During the New Hampshire primary, Senator Amy Klobuchar finished strong in third place. So as a plausible candidate for President, what’s her plan for student loans?
Despite Klobuchar’s reputation as a moderate, her plan for student loans is extraordinarily generous for borrowers. It would lower government interest rates, expand Public Service Loan Forgiveness (PSLF) and replace undergraduate student loans with grants.
Find out more about her plan’s major changes and how they would impact borrowers.
1. Refinancing federal student loans to a 3% interest rate
In the Democratic debate for President back in July of 2019, Sen. Amy Klobuchar said that she wants to refinance all federal student loans to an interest rate of approximately 3%.
This is essentially a return to the student loan policy of the mid 2000s.
The big difference of course is that the cost of school was far cheaper back then. The problem of unlimited borrowing under Grad PLUS and Parent PLUS was also not on the radar.
What rates do borrowers currently have?
Today, some borrowers still have ultra low interest loans on extended and 30 year repayment plans. Some rates are as low as 2% or below.
But most of the $1.6 trillion in federal student loan debt sits at approximately a 6% interest rate. So refinancing to 3% would cut borrowers’ interest costs in half.
Interest rates can greatly impact repayment strategies.
When you have such a low interest rate at 2%, you might rationally hold onto your student loan debt. And earn more by investing money in stock and bond funds. Higher interest rates can quickly add to your loan principle and make pay off more difficult.
The cost of lowering federal interest rates
Of course the cost of such a plan could be estimated at the difference in the interest rate times the amount of loans that exist.
6% minus 3% times $1.6 trillion equals a potential cost of $48 billion annually.
Perhaps the cost would be lower than that as students might be more inclined to repay their loans. Instead of leaving them in default as 10% of borrowers currently do.
Would Republicans go along with this plan? It’s unlikely.
Since many Republican Senators want to reduce the government’s role in financing higher education, refinancing loans to below market rates would not have their desired effect. Instead it will most likely increase the federal government’s involvement.
2. Drastically expand PSLF programs
Senator Klobuchar co-sponsored the What You Can Do For Your Country Act in 2019. Which aimed to take on the high number of borrowers rejected by loan forgiveness.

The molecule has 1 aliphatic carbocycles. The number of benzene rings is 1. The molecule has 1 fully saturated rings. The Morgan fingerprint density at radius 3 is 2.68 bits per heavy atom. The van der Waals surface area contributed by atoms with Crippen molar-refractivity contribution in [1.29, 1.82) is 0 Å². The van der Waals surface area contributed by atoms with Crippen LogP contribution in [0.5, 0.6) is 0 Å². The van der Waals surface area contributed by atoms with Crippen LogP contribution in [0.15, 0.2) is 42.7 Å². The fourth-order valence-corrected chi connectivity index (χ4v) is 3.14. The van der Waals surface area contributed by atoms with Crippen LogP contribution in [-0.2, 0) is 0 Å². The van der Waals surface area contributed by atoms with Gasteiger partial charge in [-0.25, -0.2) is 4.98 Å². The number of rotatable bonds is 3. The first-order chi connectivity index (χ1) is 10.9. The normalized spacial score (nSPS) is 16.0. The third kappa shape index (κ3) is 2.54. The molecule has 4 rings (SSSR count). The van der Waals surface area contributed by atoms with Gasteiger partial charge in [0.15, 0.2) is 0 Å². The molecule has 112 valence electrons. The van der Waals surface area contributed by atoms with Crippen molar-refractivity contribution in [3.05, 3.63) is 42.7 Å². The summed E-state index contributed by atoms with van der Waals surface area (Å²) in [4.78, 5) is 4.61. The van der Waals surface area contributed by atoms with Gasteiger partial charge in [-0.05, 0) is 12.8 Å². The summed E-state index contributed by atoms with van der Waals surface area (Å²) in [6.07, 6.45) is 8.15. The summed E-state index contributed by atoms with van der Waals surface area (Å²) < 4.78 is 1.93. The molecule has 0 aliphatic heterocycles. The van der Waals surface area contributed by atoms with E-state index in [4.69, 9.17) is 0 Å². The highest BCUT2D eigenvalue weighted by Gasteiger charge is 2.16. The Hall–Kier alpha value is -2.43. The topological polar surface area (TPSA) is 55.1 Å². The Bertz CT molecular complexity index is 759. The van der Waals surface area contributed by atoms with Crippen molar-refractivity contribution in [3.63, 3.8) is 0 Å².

In fact, the bill aimed to fix the 99% rejection rate of PSLF by:
- Allowing borrowers to consolidate FFEL loans into Direct Loans without losing PSLF credit.
- Make all federal repayment plans qualify for PSLF (including graduated, extended, and other options).
- Eliminating paid ahead status to no longer affect PSLF payment count. The Department of Education and servicers would be required to offer better guidance to borrowers.
- Forgive half of a borrower’s loan after 5 years of service (and the remaining half after the usual 10 year forgiveness plan).
- Help borrowers certify employers automatically and streamline the online application process.
Amy Klobuchar mentioned teacher loan forgiveness several times on the campaign trail. She said they are also deserving of more student loan forgiveness.
I’d expect the expansion of PSLF programs to coincide with an improvement in the abysmal Teacher Loan Forgiveness Program as well.
3. Replacing undergraduate loans with grants
Millions of students attend community colleges. Senator Klobuchar would make their tuition free.
Senator Klobuchar also wants to double the amount of Pell grant awards from $6,000 to $12,000.
This is most likely because the limits on Stafford loans are quite low for undergrads. Especially in the first couple years of college.
By increasing the amount of Pell grant awards, low income students would be able to rely on a larger combination of Pell grants. Leading to a limited need for Stafford loans to finance the full cost of an in-state, public four-year university program.
Expanding Pell Grants takes on a much smaller role than making all public colleges tuition free.
More of Senator Amy Klobuchar’s student loan changes
Most of the “moderate lane” candidates would likely support the Democratic House’s version of Higher Education Act reform called the Aim Higher Act.
This plan would allow borrowers to pay 10% of their incomes for 20 years. And incur no taxation on forgiven debt after making 20 years of payments.
This hypothetical new income driven plan would be cheaper than today’s Pay As You Earn (PAYE) Plan. Which requires paying taxes on forgiven debt if you do not qualify for the Public Service Loan Forgiveness program.
Klobuchar’s plan would ultimately benefit borrowers
Some borrowers would save a lot of money under a President Klobuchar.
The cost of funding these reforms is substantial. But likely lower than the price tag of Senator Warren and Sanders student debt plans.
Did I miss any key parts of Senator Klobuchar’s plan? What do you think of these proposed changes?